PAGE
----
The original soundtrack to A Clockwork Orange, Stanley Kubrick' 1971 film adaptation of Anthony Burgess's classic dystopian novel, was a landmark in electronic music history. Wendy (then Walter) Carlos' score not only made extensive use of the Moog synthesizer but also pioneered the role in music of the vocoder, as Dave Tompkins' chronicles in his essential vocoder history How to Wreck a Nice Beach. Burgess, however, wrote his own musical version of the novel, and the BBC reports that his 26-year-old songs have finally received a live U.K. debut.
"Discipline, discipline, let's have discipline!" exults a chorus of male voices over jaunty piano plinks, in one audio snippet posted by the BBC. Oddly, the effect isn't that far off from a professional, grown-up version of the "you're a crook, Captain Hook" musical flashback from TV's Arrested Development. Burgess biographer Andrew Biswell, who helped organize the one-off concert, told a reporter the music recalls My Fair Lady, and he isn't wrong. Imagine "Wouldn't It Be Loverly" with lyrics about "ultraviolence" and "the old in-out."
Burgess' play based on the book isn't new to the stage, but previous theatrical versions have skipped over his accompanying songs. For instance, when the Royal Shakespeare Company put on a production of A Clockwork Orange in 1990, the show used a new score by Bono and the Edge of U2, rather than Burgess' original tunes. (Burgess reportedly criticized the U2 pair's work as "neo-wallpaper.")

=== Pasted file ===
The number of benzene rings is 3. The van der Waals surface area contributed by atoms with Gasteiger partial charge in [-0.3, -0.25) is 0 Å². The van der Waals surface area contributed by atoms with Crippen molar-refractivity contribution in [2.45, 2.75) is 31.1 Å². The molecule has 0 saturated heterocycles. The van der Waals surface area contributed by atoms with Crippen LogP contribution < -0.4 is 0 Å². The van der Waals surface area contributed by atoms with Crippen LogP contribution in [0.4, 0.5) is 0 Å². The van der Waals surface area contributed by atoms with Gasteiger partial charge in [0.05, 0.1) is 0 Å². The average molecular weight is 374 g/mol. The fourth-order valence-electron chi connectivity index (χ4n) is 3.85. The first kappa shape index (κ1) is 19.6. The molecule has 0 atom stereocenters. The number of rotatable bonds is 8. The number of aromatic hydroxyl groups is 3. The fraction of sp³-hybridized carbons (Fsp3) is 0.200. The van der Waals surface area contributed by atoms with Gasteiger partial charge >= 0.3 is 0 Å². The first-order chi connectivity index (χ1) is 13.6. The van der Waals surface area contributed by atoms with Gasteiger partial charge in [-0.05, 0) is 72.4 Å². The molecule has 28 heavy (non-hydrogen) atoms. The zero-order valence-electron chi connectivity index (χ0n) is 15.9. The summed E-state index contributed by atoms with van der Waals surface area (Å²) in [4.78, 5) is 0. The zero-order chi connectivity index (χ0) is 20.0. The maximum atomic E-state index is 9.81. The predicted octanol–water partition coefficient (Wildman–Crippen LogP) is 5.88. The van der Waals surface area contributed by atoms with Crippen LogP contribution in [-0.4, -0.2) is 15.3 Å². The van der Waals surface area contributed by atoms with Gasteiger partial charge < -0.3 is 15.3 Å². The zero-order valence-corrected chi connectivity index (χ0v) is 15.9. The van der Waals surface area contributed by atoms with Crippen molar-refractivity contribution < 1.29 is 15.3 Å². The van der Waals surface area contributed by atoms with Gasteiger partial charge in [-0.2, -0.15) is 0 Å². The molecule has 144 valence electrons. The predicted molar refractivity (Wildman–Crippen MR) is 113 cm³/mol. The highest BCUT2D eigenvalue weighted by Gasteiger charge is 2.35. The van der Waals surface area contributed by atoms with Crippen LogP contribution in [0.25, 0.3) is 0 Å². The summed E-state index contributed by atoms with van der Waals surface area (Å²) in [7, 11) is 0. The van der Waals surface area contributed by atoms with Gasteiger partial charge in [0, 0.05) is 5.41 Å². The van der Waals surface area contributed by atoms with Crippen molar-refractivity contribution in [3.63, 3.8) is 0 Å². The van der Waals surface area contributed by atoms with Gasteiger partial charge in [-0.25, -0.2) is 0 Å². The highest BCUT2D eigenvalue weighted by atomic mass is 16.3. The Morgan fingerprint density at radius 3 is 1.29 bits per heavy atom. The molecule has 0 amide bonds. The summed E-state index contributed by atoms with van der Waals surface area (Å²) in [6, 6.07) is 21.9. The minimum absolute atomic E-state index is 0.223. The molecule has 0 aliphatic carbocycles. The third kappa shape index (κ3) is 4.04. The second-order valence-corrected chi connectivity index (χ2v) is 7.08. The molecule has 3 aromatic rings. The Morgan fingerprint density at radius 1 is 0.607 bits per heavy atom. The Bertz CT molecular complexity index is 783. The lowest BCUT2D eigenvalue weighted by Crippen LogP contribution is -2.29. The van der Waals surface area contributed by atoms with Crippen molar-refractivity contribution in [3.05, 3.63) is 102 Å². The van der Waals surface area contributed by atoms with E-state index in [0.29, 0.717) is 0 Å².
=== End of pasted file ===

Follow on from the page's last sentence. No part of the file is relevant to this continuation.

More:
The A Clockwork Orange songs' long road to a live premiere is something of a tragic tale. The author of 33 novels, Burgess died in 1993, but the BBC quotes him as saying he wanted to be thought of, though, as "a musician who writes novels, instead of a novelist who writes music on the side." With this live performance, he isn't Ludwig Van just yet, but he's one step closer to realizing his unfulfilled dream. Oh my droogs, pass the Moloko-Plus.